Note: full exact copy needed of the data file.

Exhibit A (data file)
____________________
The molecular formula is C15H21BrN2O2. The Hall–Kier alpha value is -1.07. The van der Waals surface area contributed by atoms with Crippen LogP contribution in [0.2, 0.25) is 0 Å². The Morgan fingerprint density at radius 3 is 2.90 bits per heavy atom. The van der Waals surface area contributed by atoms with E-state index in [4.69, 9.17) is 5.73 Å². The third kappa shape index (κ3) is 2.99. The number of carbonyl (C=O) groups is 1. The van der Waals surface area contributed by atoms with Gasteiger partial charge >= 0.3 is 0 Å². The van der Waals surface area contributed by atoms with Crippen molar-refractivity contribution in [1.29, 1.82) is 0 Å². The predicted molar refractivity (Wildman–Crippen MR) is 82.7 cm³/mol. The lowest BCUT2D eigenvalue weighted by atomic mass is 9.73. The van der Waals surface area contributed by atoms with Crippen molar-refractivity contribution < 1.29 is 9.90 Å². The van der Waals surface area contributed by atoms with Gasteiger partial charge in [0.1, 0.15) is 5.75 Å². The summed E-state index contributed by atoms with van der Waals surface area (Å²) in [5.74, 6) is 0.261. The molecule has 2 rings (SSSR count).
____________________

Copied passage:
The molecular formula is C15H21BrN2O2. The Hall–Kier alpha value is -1.07. The van der Waals surface area contributed by atoms with Crippen LogP contribution in [0.2, 0.25) is 0 Å². The Morgan fingerprint density at radius 3 is 2.90 bits per heavy atom. The van der Waals surface area contributed by atoms with E-state index in [4.69, 9.17) is 5.73 Å². The third kappa shape index (κ3) is 2.99. The number of carbonyl (C=O) groups is 1. The van der Waals surface area contributed by atoms with Gasteiger partial charge >= 0.3 is 0 Å². The van der Waals surface area contributed by atoms with Crippen molar-refractivity contribution in [1.29, 1.82) is 0 Å². The predicted molar refractivity (Wildman–Crippen MR) is 82.7 cm³/mol. The lowest BCUT2D eigenvalue weighted by atomic mass is 9.73. The van der Waals surface area contributed by atoms with Crippen molar-refractivity contribution < 1.29 is 9.90 Å². The van der Waals surface area contributed by atoms with Gasteiger partial charge in [0.1, 0.15) is 5.75 Å². The summed E-state index contributed by atoms with van der Waals surface area (Å²) in [5.74, 6) is 0.261. The molecule has 2 rings (SSSR count).